, stated AFP.
This is the sector, when damages can be more important. Professionals have warned several times in sectors that employ almost 12.2 million workers in the continent.
About 10% of the European automotive industry goes to the United Kingdom. Vincent Vicard reminds the economist of the Prospective and International Information Center (CEPII).
In addition, UK and EU automotive industries are highly integrated. "Sometimes auto parts cross five or six times across Britain and the continent," said Carsten Brzeski, ING Diba. In the supply chain any dysfunction, as well as the passage of customs, would harm it.
Violent divorce would particularly affect the German automobile industry, which is well positioned in the United Kingdom. "If we stop limiting our supply chain, then we will not be able to continue producing in the UK," said German BMW Stephan Freismuth.
"In this sector, many German, French, Dutch and Belgian companies have production sites in the UK, says Brzeski. That is why the production chain would be particularly damaging.
In addition, with Shelle's Anglo-Dutch petrochemistry or French LyondellBasell, multinationals also have specific problems related to their government.
Agriculture and fishing
Currently, only 60% of British food needs are covered by their own production, and the rest is mainly imported from France, Belgium, Holland and Ireland.
Customs re-use taxes will make goods more expensive and can be re-introduced in the UK. "We can imagine that Calais's trucks are locked and, waiting for them, they carry milk before reaching Dover," says Brzeski.
The entry of many goods and animals may be prohibited, unless they are registered in the United Kingdom in the list of third countries authorized. This registration can be done quickly, with a condition, former EU member.
Fishing could also be France, Spain, Portugal, Denmark or the Netherlands, whose fleets operate in British waters.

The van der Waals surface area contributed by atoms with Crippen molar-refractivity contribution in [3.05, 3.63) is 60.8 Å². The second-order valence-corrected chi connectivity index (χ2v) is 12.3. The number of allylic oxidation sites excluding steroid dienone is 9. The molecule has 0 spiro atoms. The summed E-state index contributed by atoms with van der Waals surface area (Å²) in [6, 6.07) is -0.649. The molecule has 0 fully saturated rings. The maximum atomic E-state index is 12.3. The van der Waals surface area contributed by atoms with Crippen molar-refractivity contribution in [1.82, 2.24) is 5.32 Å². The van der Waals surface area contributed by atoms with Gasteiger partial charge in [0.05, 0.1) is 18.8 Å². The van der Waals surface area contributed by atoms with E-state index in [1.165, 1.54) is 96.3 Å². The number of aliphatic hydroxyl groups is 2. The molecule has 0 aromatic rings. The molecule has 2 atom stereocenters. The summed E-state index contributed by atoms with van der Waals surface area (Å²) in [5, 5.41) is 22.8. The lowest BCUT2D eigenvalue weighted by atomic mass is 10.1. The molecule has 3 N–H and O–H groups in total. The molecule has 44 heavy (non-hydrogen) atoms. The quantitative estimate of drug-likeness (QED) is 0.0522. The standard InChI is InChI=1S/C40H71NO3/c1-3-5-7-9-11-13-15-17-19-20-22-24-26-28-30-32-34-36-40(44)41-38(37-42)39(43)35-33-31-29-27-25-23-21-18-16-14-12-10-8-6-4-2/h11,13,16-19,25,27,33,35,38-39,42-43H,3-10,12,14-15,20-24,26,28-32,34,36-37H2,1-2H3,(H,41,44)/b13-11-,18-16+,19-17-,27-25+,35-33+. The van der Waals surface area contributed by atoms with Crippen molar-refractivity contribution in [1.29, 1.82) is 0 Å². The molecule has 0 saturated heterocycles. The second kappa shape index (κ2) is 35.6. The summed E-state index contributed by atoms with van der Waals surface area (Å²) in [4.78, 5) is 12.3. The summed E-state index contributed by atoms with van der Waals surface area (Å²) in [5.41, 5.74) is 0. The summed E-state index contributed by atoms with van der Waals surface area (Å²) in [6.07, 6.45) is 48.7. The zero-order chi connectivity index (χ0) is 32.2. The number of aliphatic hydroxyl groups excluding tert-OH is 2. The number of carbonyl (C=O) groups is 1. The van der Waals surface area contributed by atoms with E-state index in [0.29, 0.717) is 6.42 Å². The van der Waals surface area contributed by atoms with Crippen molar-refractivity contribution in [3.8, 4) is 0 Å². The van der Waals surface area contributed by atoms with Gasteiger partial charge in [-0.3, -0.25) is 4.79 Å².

The European aeronautical company Airbus manufactures its plane in different production areas of the European Union, with an alarm without a Breit agreement.
A group of Europe, employing about 15,000 people in the UK directly, is making wings of their devices alerted to the brutal exit of the block as "havoc" and to question the country's investments.
In July, German Tom Enders, Airbus Executive Director, expressed concern about the departure of the European Aviation Safety Agency (EASA) to the United Kingdom. "On the next day of April, thousands of pieces of our aircraft certificates will not be valid, that is, it would be a step in our production," he said.
The sudden fear of sudden air traffic between the United Kingdom and the continent is a particularly sensitive sector.
The European Commission wants to ensure that companies fly to the European territory and the security certification continues to be in the short term. It needs a UK deal.
The operator installed in the UK will lose its password (& # 39; financial passport & # 39;) to provide 27-nation block services without presence.
The Commission warns that many operators have made "adaptation and transfer of contracts" that require continental activities.
On Friday, the governor of the Bank of France maintained custody in the pledge sector, because an agreement without divorce indicated the "risk" of the financial stability.
British companies have almost monopoly in this activity, which means accounting for exchanges between financial agents in global markets and ensuring the execution of transactions between all operators.